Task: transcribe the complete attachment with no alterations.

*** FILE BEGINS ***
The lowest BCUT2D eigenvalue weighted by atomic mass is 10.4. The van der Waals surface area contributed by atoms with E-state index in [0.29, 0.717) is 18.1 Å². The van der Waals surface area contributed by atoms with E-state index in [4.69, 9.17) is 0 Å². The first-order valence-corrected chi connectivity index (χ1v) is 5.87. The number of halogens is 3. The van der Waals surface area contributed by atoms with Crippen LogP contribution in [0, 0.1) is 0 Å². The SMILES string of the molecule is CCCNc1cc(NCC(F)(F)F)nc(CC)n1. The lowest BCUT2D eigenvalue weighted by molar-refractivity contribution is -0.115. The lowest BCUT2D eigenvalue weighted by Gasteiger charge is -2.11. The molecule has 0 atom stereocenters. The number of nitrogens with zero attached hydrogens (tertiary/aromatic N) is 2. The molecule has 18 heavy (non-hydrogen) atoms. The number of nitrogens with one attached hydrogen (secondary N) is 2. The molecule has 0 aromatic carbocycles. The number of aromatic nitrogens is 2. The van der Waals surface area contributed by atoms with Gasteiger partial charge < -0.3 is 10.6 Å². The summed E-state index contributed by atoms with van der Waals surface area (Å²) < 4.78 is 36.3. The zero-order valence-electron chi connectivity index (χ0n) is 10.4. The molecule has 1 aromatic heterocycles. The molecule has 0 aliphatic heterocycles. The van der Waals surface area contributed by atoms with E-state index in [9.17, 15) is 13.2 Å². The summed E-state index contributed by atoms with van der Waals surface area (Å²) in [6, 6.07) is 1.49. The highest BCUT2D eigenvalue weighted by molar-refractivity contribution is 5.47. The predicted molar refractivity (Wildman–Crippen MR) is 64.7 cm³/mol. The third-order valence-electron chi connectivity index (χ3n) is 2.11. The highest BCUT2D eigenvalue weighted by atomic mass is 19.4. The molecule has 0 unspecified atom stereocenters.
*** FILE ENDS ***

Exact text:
The lowest BCUT2D eigenvalue weighted by atomic mass is 10.4. The van der Waals surface area contributed by atoms with E-state index in [0.29, 0.717) is 18.1 Å². The van der Waals surface area contributed by atoms with E-state index in [4.69, 9.17) is 0 Å². The first-order valence-corrected chi connectivity index (χ1v) is 5.87. The number of halogens is 3. The van der Waals surface area contributed by atoms with Crippen LogP contribution in [0, 0.1) is 0 Å². The SMILES string of the molecule is CCCNc1cc(NCC(F)(F)F)nc(CC)n1. The lowest BCUT2D eigenvalue weighted by molar-refractivity contribution is -0.115. The lowest BCUT2D eigenvalue weighted by Gasteiger charge is -2.11. The molecule has 0 atom stereocenters. The number of nitrogens with zero attached hydrogens (tertiary/aromatic N) is 2. The molecule has 18 heavy (non-hydrogen) atoms. The number of nitrogens with one attached hydrogen (secondary N) is 2. The molecule has 0 aromatic carbocycles. The number of aromatic nitrogens is 2. The van der Waals surface area contributed by atoms with Gasteiger partial charge < -0.3 is 10.6 Å². The summed E-state index contributed by atoms with van der Waals surface area (Å²) < 4.78 is 36.3. The zero-order valence-electron chi connectivity index (χ0n) is 10.4. The molecule has 1 aromatic heterocycles. The molecule has 0 aliphatic heterocycles. The van der Waals surface area contributed by atoms with E-state index in [9.17, 15) is 13.2 Å². The summed E-state index contributed by atoms with van der Waals surface area (Å²) in [6, 6.07) is 1.49. The highest BCUT2D eigenvalue weighted by molar-refractivity contribution is 5.47. The predicted molar refractivity (Wildman–Crippen MR) is 64.7 cm³/mol. The third-order valence-electron chi connectivity index (χ3n) is 2.11. The highest BCUT2D eigenvalue weighted by atomic mass is 19.4. The molecule has 0 unspecified atom stereocenters.